“We don’t stray far from theory and established practice,” Rizzo said. “We should always be looking at what’s theoretically informed in reality and start from that point, then evolve the technological approach.”

A soldier uses Bravemind virtual reality to confront his war experience. Photo courtesy of University of Southern California Institute for Creative Technologies.

A soldier uses Bravemind virtual reality to confront his war experience. Photo courtesy of University of Southern California Institute for Creative Technologies.

Although his research hasn’t created “some magic treatment process,” he said, this tech has created real value for some patients. If exposure therapy using memory and imagination isn’t enough, and if gaming in a virtual world already feels safe, VR can offer tangible therapeutic benefits.

A 2017 paper showed that using Bravemind in clinical trials led to “both statistically and clinically meaningful reductions in PTSD, anxiety and depression symptoms.” A small 2019 study in the Journal of Anxiety Disorders showed that out of nine participants, seven saw a clinically significant reduction in symptoms after completing the Bravemind treatment. In fact, the number of participants who met the diagnostic criteria for PTSD at all dropped immediately from nine to five, and down to three after three months.

“I have to base my theory on behavioral psychology, with the exposure leading to reconditioning of the brain,” Rizzo said, “but I certainly believe (with VR) the cognitive processing and interaction with the therapists, who are creating a sort of a shared experience, goes beyond what’s possible in the hidden world of imagination.”

Bravemind has been used across the country at military bases, VA hospitals, and university clinics. Rizzo is applying for funding to build a proper registry, but he estimates between 2,000 and 5,000 veterans have used the system to date. 

When Rizzo first started working on VR for therapy, the rigs cost thousands of dollars. Now, anyone can get a pretty good virtual reality headset for around $300. Some don’t even require a computer — the Google Cardboard and similar frames cost less than $20 and only need a smartphone. 

This evolution is democratizing the technology, which could benefit more people like Wolfson who are searching for therapeutic options at home. However, experts are careful to note that exposure therapy with VR should be done under the supervision of an experienced professional.

“As the cost of VR devices decreases, I'm sure we'll see more application of VR for mental health,” said Dr. Stephen Schueller, assistant professor of psychological science at UC Irvine and executive director of PsyberGuide, a project that identifies and evaluates digital mental health products.

Virtual reality therapy is not for everyone, and it may still be cheaper and more effective for many people to have traditional, face-to-face treatment. Some patients may have physical disabilities that prevent them from using or fully experiencing VR, and others might feel the equipment is too cumbersome or claustrophobic. The treatment also has not been extensively studied with children.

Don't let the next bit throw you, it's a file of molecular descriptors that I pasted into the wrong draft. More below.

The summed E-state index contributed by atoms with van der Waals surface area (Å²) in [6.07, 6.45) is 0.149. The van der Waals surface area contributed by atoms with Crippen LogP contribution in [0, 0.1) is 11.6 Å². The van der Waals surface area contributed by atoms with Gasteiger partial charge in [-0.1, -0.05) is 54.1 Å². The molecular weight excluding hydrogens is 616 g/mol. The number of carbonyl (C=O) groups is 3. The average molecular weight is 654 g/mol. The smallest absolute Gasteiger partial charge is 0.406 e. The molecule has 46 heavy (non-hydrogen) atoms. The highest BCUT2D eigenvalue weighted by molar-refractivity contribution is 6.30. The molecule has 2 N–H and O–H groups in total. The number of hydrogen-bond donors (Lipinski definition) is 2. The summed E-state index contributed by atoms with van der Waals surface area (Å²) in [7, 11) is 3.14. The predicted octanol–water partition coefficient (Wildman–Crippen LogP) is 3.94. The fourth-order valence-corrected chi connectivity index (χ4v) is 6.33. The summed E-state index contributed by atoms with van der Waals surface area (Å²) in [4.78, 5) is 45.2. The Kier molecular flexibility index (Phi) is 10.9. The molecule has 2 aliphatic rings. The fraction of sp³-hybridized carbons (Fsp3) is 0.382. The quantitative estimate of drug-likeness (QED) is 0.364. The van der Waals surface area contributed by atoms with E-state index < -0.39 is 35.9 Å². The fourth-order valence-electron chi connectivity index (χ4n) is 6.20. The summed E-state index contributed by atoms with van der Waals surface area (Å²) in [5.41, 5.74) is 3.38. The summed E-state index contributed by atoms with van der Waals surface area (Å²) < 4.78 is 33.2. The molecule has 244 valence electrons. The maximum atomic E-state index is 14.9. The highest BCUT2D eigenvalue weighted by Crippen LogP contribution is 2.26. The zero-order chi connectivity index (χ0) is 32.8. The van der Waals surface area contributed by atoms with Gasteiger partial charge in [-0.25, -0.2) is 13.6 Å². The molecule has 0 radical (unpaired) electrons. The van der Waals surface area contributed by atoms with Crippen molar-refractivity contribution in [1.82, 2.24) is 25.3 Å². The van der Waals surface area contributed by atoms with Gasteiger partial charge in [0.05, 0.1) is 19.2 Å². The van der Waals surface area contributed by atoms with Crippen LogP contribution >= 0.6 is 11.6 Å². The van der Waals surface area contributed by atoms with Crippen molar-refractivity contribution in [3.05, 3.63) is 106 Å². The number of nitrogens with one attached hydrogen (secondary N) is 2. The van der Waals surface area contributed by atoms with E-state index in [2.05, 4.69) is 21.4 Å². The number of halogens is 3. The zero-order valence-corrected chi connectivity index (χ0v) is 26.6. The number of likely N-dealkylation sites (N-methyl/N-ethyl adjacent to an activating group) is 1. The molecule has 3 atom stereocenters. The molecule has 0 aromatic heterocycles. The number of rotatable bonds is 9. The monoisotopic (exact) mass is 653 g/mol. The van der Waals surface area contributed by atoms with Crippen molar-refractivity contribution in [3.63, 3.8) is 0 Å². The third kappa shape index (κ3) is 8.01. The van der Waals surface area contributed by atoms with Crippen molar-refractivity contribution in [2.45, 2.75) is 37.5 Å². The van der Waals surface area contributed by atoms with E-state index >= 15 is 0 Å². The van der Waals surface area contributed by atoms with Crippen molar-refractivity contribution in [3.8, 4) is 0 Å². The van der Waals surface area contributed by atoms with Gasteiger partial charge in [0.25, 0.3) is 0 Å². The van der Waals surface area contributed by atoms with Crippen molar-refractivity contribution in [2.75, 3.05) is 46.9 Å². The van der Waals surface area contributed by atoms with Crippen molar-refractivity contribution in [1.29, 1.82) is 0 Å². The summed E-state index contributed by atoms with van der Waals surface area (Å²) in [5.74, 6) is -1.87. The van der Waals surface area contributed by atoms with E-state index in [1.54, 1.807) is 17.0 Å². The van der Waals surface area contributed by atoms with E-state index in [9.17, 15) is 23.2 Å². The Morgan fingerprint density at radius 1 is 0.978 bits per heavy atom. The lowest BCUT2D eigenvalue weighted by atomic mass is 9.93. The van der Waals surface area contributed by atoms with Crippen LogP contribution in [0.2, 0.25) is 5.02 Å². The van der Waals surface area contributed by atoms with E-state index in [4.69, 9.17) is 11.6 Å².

“As a trans girl who didn’t know she was a trans girl, the idea that someday I would be able to live in a different body, if only for a few minutes at a time, got me through.”

Tobi Wolfson

“I don't think this will be the predominant form of therapy,” Schueller said, “but I think it will have its place.”

In the meantime, for people like Wolfson, simply having the self-help option of blocking out the world with a headset and embodying someone else can be a life-saver.

“When I was younger, I was one of the few people in my vicinity who believed that VR was going to be a thing,” she said. “As a trans girl who didn’t know she was a trans girl, the idea that someday I would be able to live in a different body, if only for a few minutes at a time, got me through.”

Rizzo thinks the next five years in psych technology will be contentious. His team has been working for several years on an AI that can evaluate people who may be suffering from PTSD, reading their faces and voices for clues. Combined with the development of virtual reality therapy and the proliferation of mental health apps, he wonders where the future will take us.

“Will we build health care applications that purport to eliminate the need for a clinician?” he asks. “And should we?”

Want to learn more about how virtual reality can influence healthcare? Take a look at our video, Bringing Virtual Reality to Brain Surgery.

Correction: An earlier version of this piece incorrectly listed Skip Rizzo's affiliation. He is at USC, not UC Berkeley.

Kaitlin Ugolik Phillips is a journalist and editor who lives in Raleigh, North Carolina. Her forthcoming book is The Future of Feeling: Building Empathy in a Tech-Obsessed World (February 2020).